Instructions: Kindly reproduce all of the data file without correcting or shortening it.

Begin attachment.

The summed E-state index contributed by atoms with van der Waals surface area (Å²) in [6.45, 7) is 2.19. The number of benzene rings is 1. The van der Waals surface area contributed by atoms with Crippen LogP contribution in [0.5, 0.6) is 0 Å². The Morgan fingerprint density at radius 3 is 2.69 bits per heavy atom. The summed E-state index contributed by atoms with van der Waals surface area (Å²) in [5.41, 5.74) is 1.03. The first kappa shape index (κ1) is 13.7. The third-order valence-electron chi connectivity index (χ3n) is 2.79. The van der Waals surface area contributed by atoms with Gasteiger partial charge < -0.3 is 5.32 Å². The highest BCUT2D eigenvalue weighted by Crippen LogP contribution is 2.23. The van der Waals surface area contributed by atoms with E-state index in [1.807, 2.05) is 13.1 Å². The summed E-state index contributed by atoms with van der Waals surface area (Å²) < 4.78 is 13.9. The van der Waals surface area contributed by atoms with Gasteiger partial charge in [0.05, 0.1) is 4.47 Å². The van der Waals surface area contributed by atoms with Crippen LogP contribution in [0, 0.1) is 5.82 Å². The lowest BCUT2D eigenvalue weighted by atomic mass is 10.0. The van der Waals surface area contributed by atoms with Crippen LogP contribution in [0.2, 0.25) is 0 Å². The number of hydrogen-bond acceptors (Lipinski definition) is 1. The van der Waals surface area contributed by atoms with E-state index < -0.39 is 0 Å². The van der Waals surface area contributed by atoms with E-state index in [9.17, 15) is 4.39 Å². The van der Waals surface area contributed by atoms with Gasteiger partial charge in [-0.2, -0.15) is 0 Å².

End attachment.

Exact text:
The summed E-state index contributed by atoms with van der Waals surface area (Å²) in [6.45, 7) is 2.19. The number of benzene rings is 1. The van der Waals surface area contributed by atoms with Crippen LogP contribution in [0.5, 0.6) is 0 Å². The Morgan fingerprint density at radius 3 is 2.69 bits per heavy atom. The summed E-state index contributed by atoms with van der Waals surface area (Å²) in [5.41, 5.74) is 1.03. The first kappa shape index (κ1) is 13.7. The third-order valence-electron chi connectivity index (χ3n) is 2.79. The van der Waals surface area contributed by atoms with Gasteiger partial charge < -0.3 is 5.32 Å². The highest BCUT2D eigenvalue weighted by Crippen LogP contribution is 2.23. The van der Waals surface area contributed by atoms with E-state index in [1.807, 2.05) is 13.1 Å². The summed E-state index contributed by atoms with van der Waals surface area (Å²) < 4.78 is 13.9. The van der Waals surface area contributed by atoms with Gasteiger partial charge in [0.05, 0.1) is 4.47 Å². The van der Waals surface area contributed by atoms with Crippen LogP contribution in [0, 0.1) is 5.82 Å². The lowest BCUT2D eigenvalue weighted by atomic mass is 10.0. The van der Waals surface area contributed by atoms with Crippen LogP contribution in [0.2, 0.25) is 0 Å². The number of hydrogen-bond acceptors (Lipinski definition) is 1. The van der Waals surface area contributed by atoms with E-state index < -0.39 is 0 Å². The van der Waals surface area contributed by atoms with E-state index in [9.17, 15) is 4.39 Å². The van der Waals surface area contributed by atoms with Gasteiger partial charge in [-0.2, -0.15) is 0 Å².